CSW|ST2 is happy to announce that right before the holidays, and subsequent rain events, we completed the Redwood Lodge creek wall repair and fish passage project in Mill Valley. Last spring heavy rains had caused significant damage to a portion of the 100-year-old mortared stone walls, which contained the creek, and a concrete apron which were both located directly adjacent to the Lodge. To avoid further damage to the Lodge our client applied for and received a Regional General Permit 5 Repair and Protection Activities in Emergency Situations from the U.S. Army Corps of Engineers to begin the repairs to stabilize the creek walls and the Lodge. The above picture shows the final project where three new weirs were designed and installed to provide an upstream anadromous fish passage and new creek walls to stabilize the corner of the Redwood Lodge for future restoration.
In the pictures above you can see the damage to the former creek walls and the impact it had on the corner foundation of the Lodge. The lodge was originally constructed in the 1890′s as a summer home by shipping magnate George Billings and had eventually been expanded over the years after the family moved from San Francisco to the lodge in 1906. The current owner has plans to restore the Lodge and develop the property in the near future.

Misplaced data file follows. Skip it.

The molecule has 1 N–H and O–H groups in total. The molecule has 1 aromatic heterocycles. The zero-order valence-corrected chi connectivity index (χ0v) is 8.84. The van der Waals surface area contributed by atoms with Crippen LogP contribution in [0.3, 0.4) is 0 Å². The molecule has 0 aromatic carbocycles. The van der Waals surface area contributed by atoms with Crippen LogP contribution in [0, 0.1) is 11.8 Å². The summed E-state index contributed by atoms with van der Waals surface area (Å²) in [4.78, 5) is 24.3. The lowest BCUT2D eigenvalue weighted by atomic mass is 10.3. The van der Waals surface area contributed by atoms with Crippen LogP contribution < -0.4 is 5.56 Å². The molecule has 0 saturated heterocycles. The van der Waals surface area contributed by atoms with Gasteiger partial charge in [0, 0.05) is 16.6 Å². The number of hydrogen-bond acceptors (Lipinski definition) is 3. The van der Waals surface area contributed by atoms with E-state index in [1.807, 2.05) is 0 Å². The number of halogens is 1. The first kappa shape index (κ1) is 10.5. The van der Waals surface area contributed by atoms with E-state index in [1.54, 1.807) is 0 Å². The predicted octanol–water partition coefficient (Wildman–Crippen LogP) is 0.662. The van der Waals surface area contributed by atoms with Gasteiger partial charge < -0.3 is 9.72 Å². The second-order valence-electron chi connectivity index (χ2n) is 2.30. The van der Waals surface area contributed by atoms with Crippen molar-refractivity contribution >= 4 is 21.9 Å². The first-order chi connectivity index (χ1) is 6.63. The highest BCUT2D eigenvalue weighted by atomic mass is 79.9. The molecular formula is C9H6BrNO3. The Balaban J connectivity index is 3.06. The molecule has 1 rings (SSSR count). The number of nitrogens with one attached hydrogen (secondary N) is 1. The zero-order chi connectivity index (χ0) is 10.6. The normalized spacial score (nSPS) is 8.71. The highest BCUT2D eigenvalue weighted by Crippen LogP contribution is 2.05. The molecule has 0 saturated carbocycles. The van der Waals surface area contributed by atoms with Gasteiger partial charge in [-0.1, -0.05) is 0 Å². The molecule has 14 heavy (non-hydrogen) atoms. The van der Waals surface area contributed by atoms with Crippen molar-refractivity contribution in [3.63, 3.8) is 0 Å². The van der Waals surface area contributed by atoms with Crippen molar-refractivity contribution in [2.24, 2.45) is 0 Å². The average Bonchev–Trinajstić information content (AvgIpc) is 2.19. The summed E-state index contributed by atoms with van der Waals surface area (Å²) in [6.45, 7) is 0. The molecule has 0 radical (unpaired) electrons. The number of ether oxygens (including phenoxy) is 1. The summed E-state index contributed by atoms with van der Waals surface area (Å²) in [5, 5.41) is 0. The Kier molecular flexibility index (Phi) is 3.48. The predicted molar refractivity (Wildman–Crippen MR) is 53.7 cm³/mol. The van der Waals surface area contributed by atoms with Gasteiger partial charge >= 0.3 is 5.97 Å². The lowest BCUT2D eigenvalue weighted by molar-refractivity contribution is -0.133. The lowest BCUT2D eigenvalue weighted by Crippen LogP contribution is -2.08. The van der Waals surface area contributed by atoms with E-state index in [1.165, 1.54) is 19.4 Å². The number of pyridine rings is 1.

CSW|ST2 worked with Redhorse Constructors Inc., A.A. Rich and Associates, and local and state agencies to develop a solution of new concrete walls along approximately 50 feet of the creek, and at the request of the National Marine Fisheries Service new weirs were designed to help promote fish passage upstream. Here you can see workers from Redhorse and R.V. Stitch Construction Inc. smoothing the top and face of the shotcrete walls. The entire wall system was founded on reinforced concrete drilled piers. (View looking upstream.)
In order to shotcrete the walls a bypass pipe was installed to redirect the water. (View looking downstream.)
The existing 4.5 foot high weir created an impediment to the upstream passage of anadromous fish so three weirs were designed to help facilitate the movement. The weirs are spaced approximately 12 feet apart with large boulders and river gravel upstream and a minimum 2.5′ jumping pool downstream to create a pool sequence that facilitates an easier upstream migration. Removable redwood slats are situated in each weir to help low flow passage.
In the two picture above you can see success of the new walls and weirs as the water flows through the creek during a recent storm event. Downstream image on the left, and upstream image on the right.
- Civil & Structural Engineering: CSW|ST2
- General Contractor: Redhorse Constructors Inc.
- Contractor : R.V. Stitch Construction, Inc.
- Fisheries and Ecological Consultant: A.A. Rich & Associates
- Planning Consultants: International Planning Associates, Richardson Architects
- Geotechnical Engineering: Miller Pacific Engineering Group
- Environmental Consultants: LSA Associates, Georgia McDaniel & Associates